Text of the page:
Obama Promises New Diplomatic Push on Iran

President Barack Obama promises to launch a new diplomatic push to solve the longstanding crisis over Iran's nuclear program.

Elad Benari ,

AFP/Jewel Samad

U.S. President Barack Obama on Wednesday promised to launch a new diplomatic push to solve the longstanding crisis over Iran's disputed nuclear program, AFP reported.

Obama said there was still a "window of time" to end the standoff. His comments came amid speculation about possible direct U.S. talks with Iran, which surfaced just before the U.S. elections, and has gone up in volume since Obama's reelection.

Iran, reeling from international sanctions over its nuclear program, has not ruled out direct talks with Washington but says these will not come overnight.

"With respect to Iran, I very much want to see a diplomatic resolution to the problem," Obama told a White House press conference, according to AFP.

"I will try to make a push in the coming months to see if we can open up a dialogue between Iran and not just us, but the international community, to see if we can get this thing resolved," he added.

He was careful to stress that Washington remains adamantly opposed to letting Iran obtain a nuclear weapon, but added, "There is still a window of time for us it resolve this diplomatically."

Obama cited crippling sanctions imposed on Iran by the UN Security Council and unilateral Western restrictions on Tehran's oil sector and banks, calling them the "toughest sanctions in history."

"There should be a way in which they can enjoy peaceful nuclear power while still meeting their international obligations and providing clear assurances to the international community that they're not pursuing a nuclear weapon," Obama said. "I can't promise that Iran will walk through the door that they need to walk through. But that would be very much the preferable option."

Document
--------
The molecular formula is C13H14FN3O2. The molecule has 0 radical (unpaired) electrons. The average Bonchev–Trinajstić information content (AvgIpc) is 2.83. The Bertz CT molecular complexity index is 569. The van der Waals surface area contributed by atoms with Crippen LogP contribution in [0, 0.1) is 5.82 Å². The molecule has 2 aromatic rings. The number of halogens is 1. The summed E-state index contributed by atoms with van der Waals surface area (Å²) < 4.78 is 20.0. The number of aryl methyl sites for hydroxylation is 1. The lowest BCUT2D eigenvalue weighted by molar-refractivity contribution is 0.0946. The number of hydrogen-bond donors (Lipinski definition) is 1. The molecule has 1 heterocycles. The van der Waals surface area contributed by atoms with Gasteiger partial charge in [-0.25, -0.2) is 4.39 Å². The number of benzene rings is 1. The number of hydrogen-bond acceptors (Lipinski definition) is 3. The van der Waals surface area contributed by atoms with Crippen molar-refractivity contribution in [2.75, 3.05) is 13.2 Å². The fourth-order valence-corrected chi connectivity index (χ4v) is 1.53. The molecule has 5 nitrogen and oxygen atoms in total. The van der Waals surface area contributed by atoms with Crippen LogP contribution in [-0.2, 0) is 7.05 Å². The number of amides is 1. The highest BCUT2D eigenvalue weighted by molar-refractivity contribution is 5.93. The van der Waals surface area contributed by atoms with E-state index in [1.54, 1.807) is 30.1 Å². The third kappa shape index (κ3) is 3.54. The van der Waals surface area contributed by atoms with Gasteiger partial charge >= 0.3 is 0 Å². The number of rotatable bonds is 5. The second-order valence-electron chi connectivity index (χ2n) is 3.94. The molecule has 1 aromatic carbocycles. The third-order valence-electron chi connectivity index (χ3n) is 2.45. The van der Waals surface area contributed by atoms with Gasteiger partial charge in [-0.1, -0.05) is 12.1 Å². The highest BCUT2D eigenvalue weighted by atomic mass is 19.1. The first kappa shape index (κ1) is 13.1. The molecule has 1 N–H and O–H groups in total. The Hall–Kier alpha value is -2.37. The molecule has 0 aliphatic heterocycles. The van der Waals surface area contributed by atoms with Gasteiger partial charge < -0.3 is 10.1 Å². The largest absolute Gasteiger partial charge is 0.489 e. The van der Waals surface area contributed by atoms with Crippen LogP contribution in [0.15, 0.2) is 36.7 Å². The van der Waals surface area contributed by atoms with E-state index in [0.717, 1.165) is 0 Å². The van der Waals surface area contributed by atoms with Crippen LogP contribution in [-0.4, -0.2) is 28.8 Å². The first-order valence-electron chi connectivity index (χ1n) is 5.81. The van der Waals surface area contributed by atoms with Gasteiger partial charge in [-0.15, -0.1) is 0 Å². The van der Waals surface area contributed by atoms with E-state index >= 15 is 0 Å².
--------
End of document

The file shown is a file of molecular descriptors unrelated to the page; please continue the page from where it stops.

Obama nonetheless denied that talks with Iran were imminent.

"I think it is fair to say that we want to get this resolved and we're not going to be constrained by diplomatic niceties or protocols if Iran is serious about wanting to resolve this," the president added.

Iranian Foreign Minister Ali Akbar Salehi said Monday that any "decision on comprehensive, bilateral political talks between the two countries... is up to the supreme leader," Ayatollah Ali Khamenei.

A new United Nations nuclear watchdog report is to reveal that Iran has completed installation of 2,700 centrifuges at its underground Fordow plant, enabling it to speed up production of 20 percent pure enriched uranium that could be used for manufacturing a nuclear weapon.

The International Atomic Energy Agency (IAEA) reported in August that approximately 700 of 2000 centrifuges were in operation, but it will report a dramatic increase in production on Friday.

The Fordow uranium enrichment facility has been built under concrete bunkers and is buried deep in a mountain range, making it almost invulnerable to an aerial attack.

Despite the rapid advancement in Iran’s nuclear program, the major world powers, known as “P5+1 – the Us, China, Russia, Britain, France and Germany –  still are planning more attempts at diplomatic talks.

Western diplomats said last month that it appears as though Tehran is in its final stages of placing centrifuges in the Fordow facility.

The head of Iran’s Atomic Energy Organization of Iran, Fereidoun Abbasi, confirmed two weeks ago that Iran is completing its nuclear activities as scheduled “regardless of the negative western media speculations and reports.”